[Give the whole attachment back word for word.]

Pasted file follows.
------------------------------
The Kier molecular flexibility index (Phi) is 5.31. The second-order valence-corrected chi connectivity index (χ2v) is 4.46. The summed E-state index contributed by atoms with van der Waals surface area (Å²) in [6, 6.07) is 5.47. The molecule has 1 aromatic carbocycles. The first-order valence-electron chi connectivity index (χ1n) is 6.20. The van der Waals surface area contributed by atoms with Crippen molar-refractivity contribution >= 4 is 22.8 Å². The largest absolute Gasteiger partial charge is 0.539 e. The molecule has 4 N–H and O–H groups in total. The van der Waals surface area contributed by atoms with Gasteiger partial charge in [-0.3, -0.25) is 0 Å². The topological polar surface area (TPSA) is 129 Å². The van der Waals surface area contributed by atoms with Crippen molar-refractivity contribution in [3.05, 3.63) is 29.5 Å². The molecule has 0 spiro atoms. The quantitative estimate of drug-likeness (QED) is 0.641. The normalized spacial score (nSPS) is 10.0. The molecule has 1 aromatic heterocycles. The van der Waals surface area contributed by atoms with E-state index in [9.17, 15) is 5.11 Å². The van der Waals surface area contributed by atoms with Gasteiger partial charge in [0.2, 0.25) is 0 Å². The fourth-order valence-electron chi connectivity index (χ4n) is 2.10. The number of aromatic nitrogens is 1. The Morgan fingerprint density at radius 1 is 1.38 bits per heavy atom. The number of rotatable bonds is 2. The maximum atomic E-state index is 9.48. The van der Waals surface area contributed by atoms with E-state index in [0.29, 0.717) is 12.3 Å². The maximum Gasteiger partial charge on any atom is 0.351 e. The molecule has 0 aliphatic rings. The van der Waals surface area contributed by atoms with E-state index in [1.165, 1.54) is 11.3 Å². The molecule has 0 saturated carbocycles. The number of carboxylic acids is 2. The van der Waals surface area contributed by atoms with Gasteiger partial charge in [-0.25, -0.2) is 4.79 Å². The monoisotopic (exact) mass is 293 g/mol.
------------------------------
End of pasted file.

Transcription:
The Kier molecular flexibility index (Phi) is 5.31. The second-order valence-corrected chi connectivity index (χ2v) is 4.46. The summed E-state index contributed by atoms with van der Waals surface area (Å²) in [6, 6.07) is 5.47. The molecule has 1 aromatic carbocycles. The first-order valence-electron chi connectivity index (χ1n) is 6.20. The van der Waals surface area contributed by atoms with Crippen molar-refractivity contribution >= 4 is 22.8 Å². The largest absolute Gasteiger partial charge is 0.539 e. The molecule has 4 N–H and O–H groups in total. The van der Waals surface area contributed by atoms with Gasteiger partial charge in [-0.3, -0.25) is 0 Å². The topological polar surface area (TPSA) is 129 Å². The van der Waals surface area contributed by atoms with Crippen molar-refractivity contribution in [3.05, 3.63) is 29.5 Å². The molecule has 0 spiro atoms. The quantitative estimate of drug-likeness (QED) is 0.641. The normalized spacial score (nSPS) is 10.0. The molecule has 1 aromatic heterocycles. The van der Waals surface area contributed by atoms with E-state index in [9.17, 15) is 5.11 Å². The van der Waals surface area contributed by atoms with Gasteiger partial charge in [0.2, 0.25) is 0 Å². The fourth-order valence-electron chi connectivity index (χ4n) is 2.10. The number of aromatic nitrogens is 1. The Morgan fingerprint density at radius 1 is 1.38 bits per heavy atom. The number of rotatable bonds is 2. The maximum atomic E-state index is 9.48. The van der Waals surface area contributed by atoms with E-state index in [0.29, 0.717) is 12.3 Å². The maximum Gasteiger partial charge on any atom is 0.351 e. The molecule has 0 aliphatic rings. The van der Waals surface area contributed by atoms with E-state index in [1.165, 1.54) is 11.3 Å². The molecule has 0 saturated carbocycles. The number of carboxylic acids is 2. The van der Waals surface area contributed by atoms with Gasteiger partial charge in [-0.25, -0.2) is 4.79 Å². The monoisotopic (exact) mass is 293 g/mol.